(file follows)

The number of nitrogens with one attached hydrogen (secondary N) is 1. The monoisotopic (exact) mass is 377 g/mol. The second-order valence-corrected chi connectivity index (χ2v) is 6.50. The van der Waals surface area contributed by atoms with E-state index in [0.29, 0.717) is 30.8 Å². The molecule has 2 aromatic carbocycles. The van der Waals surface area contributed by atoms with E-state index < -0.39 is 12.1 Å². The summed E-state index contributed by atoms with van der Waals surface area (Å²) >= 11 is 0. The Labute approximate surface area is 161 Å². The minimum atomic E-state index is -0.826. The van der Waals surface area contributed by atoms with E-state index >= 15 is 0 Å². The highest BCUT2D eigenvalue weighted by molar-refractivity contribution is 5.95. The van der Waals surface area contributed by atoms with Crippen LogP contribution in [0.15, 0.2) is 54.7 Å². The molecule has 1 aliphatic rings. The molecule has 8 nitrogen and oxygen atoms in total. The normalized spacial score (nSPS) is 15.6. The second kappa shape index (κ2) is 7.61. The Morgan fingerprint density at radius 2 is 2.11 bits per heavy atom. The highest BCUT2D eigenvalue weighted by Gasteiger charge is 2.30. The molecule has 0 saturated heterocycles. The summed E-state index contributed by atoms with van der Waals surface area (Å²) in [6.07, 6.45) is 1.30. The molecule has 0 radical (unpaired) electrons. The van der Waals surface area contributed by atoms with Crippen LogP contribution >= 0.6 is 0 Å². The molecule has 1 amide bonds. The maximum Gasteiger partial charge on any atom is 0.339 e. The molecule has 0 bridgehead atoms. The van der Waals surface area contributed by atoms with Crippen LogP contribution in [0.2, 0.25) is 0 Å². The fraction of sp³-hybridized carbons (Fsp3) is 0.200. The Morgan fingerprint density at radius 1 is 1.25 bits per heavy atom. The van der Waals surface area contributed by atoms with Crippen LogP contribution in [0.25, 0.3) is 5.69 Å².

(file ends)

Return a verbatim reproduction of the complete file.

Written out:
The number of nitrogens with one attached hydrogen (secondary N) is 1. The monoisotopic (exact) mass is 377 g/mol. The second-order valence-corrected chi connectivity index (χ2v) is 6.50. The van der Waals surface area contributed by atoms with E-state index in [0.29, 0.717) is 30.8 Å². The molecule has 2 aromatic carbocycles. The van der Waals surface area contributed by atoms with E-state index < -0.39 is 12.1 Å². The summed E-state index contributed by atoms with van der Waals surface area (Å²) >= 11 is 0. The Labute approximate surface area is 161 Å². The minimum atomic E-state index is -0.826. The van der Waals surface area contributed by atoms with E-state index >= 15 is 0 Å². The highest BCUT2D eigenvalue weighted by molar-refractivity contribution is 5.95. The van der Waals surface area contributed by atoms with Crippen LogP contribution in [0.15, 0.2) is 54.7 Å². The molecule has 1 aliphatic rings. The molecule has 8 nitrogen and oxygen atoms in total. The normalized spacial score (nSPS) is 15.6. The second kappa shape index (κ2) is 7.61. The Morgan fingerprint density at radius 2 is 2.11 bits per heavy atom. The highest BCUT2D eigenvalue weighted by Gasteiger charge is 2.30. The molecule has 0 saturated heterocycles. The summed E-state index contributed by atoms with van der Waals surface area (Å²) in [6.07, 6.45) is 1.30. The molecule has 0 radical (unpaired) electrons. The van der Waals surface area contributed by atoms with Crippen LogP contribution >= 0.6 is 0 Å². The molecule has 1 amide bonds. The maximum Gasteiger partial charge on any atom is 0.339 e. The molecule has 0 bridgehead atoms. The van der Waals surface area contributed by atoms with Crippen LogP contribution in [0.2, 0.25) is 0 Å². The fraction of sp³-hybridized carbons (Fsp3) is 0.200. The Morgan fingerprint density at radius 1 is 1.25 bits per heavy atom. The van der Waals surface area contributed by atoms with Crippen LogP contribution in [0.25, 0.3) is 5.69 Å².